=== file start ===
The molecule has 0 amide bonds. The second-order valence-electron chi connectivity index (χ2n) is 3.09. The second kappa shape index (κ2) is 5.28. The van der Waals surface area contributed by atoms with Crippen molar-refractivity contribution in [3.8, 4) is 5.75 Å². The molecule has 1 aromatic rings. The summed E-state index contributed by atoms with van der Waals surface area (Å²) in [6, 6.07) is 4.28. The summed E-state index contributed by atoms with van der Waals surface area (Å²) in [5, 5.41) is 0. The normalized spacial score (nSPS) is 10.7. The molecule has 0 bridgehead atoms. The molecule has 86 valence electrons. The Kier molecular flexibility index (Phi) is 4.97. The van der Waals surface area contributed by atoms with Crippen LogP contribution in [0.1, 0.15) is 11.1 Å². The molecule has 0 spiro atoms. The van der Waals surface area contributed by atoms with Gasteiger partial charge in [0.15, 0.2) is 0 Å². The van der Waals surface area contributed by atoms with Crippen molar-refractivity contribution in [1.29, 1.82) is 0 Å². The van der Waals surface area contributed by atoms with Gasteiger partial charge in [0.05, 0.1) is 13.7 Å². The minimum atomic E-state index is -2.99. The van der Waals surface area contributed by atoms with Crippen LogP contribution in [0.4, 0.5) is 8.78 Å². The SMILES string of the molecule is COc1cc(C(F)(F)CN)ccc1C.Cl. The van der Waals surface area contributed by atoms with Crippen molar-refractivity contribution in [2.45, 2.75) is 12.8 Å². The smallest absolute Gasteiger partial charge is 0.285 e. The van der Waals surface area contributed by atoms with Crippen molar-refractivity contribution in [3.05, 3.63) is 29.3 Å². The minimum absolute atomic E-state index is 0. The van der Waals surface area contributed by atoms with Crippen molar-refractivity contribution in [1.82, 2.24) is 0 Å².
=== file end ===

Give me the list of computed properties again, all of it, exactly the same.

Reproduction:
The molecule has 0 amide bonds. The second-order valence-electron chi connectivity index (χ2n) is 3.09. The second kappa shape index (κ2) is 5.28. The van der Waals surface area contributed by atoms with Crippen molar-refractivity contribution in [3.8, 4) is 5.75 Å². The molecule has 1 aromatic rings. The summed E-state index contributed by atoms with van der Waals surface area (Å²) in [6, 6.07) is 4.28. The summed E-state index contributed by atoms with van der Waals surface area (Å²) in [5, 5.41) is 0. The normalized spacial score (nSPS) is 10.7. The molecule has 0 bridgehead atoms. The molecule has 86 valence electrons. The Kier molecular flexibility index (Phi) is 4.97. The van der Waals surface area contributed by atoms with Crippen LogP contribution in [0.1, 0.15) is 11.1 Å². The molecule has 0 spiro atoms. The van der Waals surface area contributed by atoms with Gasteiger partial charge in [0.15, 0.2) is 0 Å². The van der Waals surface area contributed by atoms with Crippen molar-refractivity contribution in [1.29, 1.82) is 0 Å². The van der Waals surface area contributed by atoms with Gasteiger partial charge in [0.05, 0.1) is 13.7 Å². The minimum atomic E-state index is -2.99. The van der Waals surface area contributed by atoms with Crippen LogP contribution in [0.4, 0.5) is 8.78 Å². The SMILES string of the molecule is COc1cc(C(F)(F)CN)ccc1C.Cl. The van der Waals surface area contributed by atoms with Crippen molar-refractivity contribution in [2.45, 2.75) is 12.8 Å². The smallest absolute Gasteiger partial charge is 0.285 e. The van der Waals surface area contributed by atoms with Crippen molar-refractivity contribution in [3.05, 3.63) is 29.3 Å². The minimum absolute atomic E-state index is 0. The van der Waals surface area contributed by atoms with Crippen molar-refractivity contribution in [1.82, 2.24) is 0 Å².